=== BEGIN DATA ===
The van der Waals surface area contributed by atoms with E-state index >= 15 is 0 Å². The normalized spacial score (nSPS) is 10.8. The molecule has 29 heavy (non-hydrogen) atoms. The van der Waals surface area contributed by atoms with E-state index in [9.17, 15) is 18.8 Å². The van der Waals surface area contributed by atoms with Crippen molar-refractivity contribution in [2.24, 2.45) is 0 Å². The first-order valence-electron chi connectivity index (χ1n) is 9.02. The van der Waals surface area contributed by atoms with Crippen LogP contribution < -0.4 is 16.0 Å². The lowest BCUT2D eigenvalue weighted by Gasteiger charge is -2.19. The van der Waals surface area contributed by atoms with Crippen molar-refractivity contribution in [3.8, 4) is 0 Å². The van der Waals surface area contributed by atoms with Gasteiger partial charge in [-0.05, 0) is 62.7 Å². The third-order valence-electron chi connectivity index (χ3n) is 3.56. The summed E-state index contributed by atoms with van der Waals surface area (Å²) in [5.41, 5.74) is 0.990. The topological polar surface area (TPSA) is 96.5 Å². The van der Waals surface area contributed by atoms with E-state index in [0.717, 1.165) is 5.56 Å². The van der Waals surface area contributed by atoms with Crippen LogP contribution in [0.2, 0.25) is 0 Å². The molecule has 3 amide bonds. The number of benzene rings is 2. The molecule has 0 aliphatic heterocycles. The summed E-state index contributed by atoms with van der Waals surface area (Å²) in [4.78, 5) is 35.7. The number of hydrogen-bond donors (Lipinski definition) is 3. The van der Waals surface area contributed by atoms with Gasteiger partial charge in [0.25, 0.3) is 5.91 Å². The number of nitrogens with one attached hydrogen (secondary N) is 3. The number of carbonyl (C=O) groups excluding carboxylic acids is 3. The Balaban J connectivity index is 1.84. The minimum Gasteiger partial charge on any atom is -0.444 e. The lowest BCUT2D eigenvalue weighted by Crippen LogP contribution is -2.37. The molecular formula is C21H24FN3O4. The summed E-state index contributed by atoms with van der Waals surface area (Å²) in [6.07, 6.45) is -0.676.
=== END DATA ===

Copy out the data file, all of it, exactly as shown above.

The van der Waals surface area contributed by atoms with E-state index >= 15 is 0 Å². The normalized spacial score (nSPS) is 10.8. The molecule has 29 heavy (non-hydrogen) atoms. The van der Waals surface area contributed by atoms with E-state index in [9.17, 15) is 18.8 Å². The van der Waals surface area contributed by atoms with Crippen molar-refractivity contribution in [2.24, 2.45) is 0 Å². The first-order valence-electron chi connectivity index (χ1n) is 9.02. The van der Waals surface area contributed by atoms with Crippen LogP contribution < -0.4 is 16.0 Å². The lowest BCUT2D eigenvalue weighted by Gasteiger charge is -2.19. The van der Waals surface area contributed by atoms with Crippen molar-refractivity contribution in [3.8, 4) is 0 Å². The van der Waals surface area contributed by atoms with Gasteiger partial charge in [-0.05, 0) is 62.7 Å². The third-order valence-electron chi connectivity index (χ3n) is 3.56. The summed E-state index contributed by atoms with van der Waals surface area (Å²) in [5.41, 5.74) is 0.990. The topological polar surface area (TPSA) is 96.5 Å². The van der Waals surface area contributed by atoms with E-state index in [0.717, 1.165) is 5.56 Å². The van der Waals surface area contributed by atoms with Crippen LogP contribution in [0.2, 0.25) is 0 Å². The molecule has 3 amide bonds. The number of benzene rings is 2. The molecule has 0 aliphatic heterocycles. The summed E-state index contributed by atoms with van der Waals surface area (Å²) in [4.78, 5) is 35.7. The number of hydrogen-bond donors (Lipinski definition) is 3. The van der Waals surface area contributed by atoms with Gasteiger partial charge in [0.25, 0.3) is 5.91 Å². The number of nitrogens with one attached hydrogen (secondary N) is 3. The number of carbonyl (C=O) groups excluding carboxylic acids is 3. The Balaban J connectivity index is 1.84. The minimum Gasteiger partial charge on any atom is -0.444 e. The lowest BCUT2D eigenvalue weighted by Crippen LogP contribution is -2.37. The molecular formula is C21H24FN3O4. The summed E-state index contributed by atoms with van der Waals surface area (Å²) in [6.07, 6.45) is -0.676.